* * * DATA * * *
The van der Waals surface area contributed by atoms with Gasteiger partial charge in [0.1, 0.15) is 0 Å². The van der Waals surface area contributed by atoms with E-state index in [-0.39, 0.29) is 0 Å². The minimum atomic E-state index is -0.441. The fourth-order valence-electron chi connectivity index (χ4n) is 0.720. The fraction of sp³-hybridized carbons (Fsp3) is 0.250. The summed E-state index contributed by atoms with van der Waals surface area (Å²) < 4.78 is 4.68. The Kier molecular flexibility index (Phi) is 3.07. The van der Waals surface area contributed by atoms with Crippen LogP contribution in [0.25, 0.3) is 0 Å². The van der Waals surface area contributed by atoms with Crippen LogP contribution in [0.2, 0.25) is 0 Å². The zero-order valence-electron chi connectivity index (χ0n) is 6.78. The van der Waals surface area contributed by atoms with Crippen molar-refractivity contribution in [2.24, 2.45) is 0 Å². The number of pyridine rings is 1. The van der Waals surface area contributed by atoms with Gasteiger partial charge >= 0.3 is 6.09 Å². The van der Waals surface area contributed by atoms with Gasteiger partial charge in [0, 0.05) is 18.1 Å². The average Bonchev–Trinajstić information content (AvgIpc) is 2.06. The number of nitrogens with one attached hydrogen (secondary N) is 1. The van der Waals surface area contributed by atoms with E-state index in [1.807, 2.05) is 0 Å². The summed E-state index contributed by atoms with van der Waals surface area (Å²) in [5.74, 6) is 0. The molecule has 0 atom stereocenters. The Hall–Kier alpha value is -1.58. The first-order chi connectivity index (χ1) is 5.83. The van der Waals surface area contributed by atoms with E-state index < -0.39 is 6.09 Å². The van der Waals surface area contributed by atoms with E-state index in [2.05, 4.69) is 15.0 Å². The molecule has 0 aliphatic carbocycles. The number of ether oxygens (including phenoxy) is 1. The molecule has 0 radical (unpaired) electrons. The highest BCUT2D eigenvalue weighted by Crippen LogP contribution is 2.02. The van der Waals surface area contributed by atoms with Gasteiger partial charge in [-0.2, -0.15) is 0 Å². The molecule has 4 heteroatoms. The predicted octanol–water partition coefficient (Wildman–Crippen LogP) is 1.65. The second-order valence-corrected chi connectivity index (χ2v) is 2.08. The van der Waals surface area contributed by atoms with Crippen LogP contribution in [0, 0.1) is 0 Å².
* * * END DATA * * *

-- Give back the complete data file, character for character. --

The van der Waals surface area contributed by atoms with Gasteiger partial charge in [0.1, 0.15) is 0 Å². The van der Waals surface area contributed by atoms with E-state index in [-0.39, 0.29) is 0 Å². The minimum atomic E-state index is -0.441. The fourth-order valence-electron chi connectivity index (χ4n) is 0.720. The fraction of sp³-hybridized carbons (Fsp3) is 0.250. The summed E-state index contributed by atoms with van der Waals surface area (Å²) < 4.78 is 4.68. The Kier molecular flexibility index (Phi) is 3.07. The van der Waals surface area contributed by atoms with Crippen LogP contribution in [0.25, 0.3) is 0 Å². The van der Waals surface area contributed by atoms with Crippen LogP contribution in [0.2, 0.25) is 0 Å². The zero-order valence-electron chi connectivity index (χ0n) is 6.78. The van der Waals surface area contributed by atoms with Crippen molar-refractivity contribution in [2.24, 2.45) is 0 Å². The number of pyridine rings is 1. The van der Waals surface area contributed by atoms with Gasteiger partial charge >= 0.3 is 6.09 Å². The van der Waals surface area contributed by atoms with Gasteiger partial charge in [0, 0.05) is 18.1 Å². The average Bonchev–Trinajstić information content (AvgIpc) is 2.06. The number of nitrogens with one attached hydrogen (secondary N) is 1. The van der Waals surface area contributed by atoms with E-state index in [1.807, 2.05) is 0 Å². The summed E-state index contributed by atoms with van der Waals surface area (Å²) in [5.74, 6) is 0. The molecule has 0 atom stereocenters. The Hall–Kier alpha value is -1.58. The first-order chi connectivity index (χ1) is 5.83. The van der Waals surface area contributed by atoms with E-state index < -0.39 is 6.09 Å². The van der Waals surface area contributed by atoms with E-state index in [2.05, 4.69) is 15.0 Å². The molecule has 0 aliphatic carbocycles. The number of ether oxygens (including phenoxy) is 1. The molecule has 0 radical (unpaired) electrons. The highest BCUT2D eigenvalue weighted by Crippen LogP contribution is 2.02. The van der Waals surface area contributed by atoms with Gasteiger partial charge in [-0.2, -0.15) is 0 Å². The molecule has 4 heteroatoms. The predicted octanol–water partition coefficient (Wildman–Crippen LogP) is 1.65. The second-order valence-corrected chi connectivity index (χ2v) is 2.08. The van der Waals surface area contributed by atoms with Crippen LogP contribution in [0, 0.1) is 0 Å².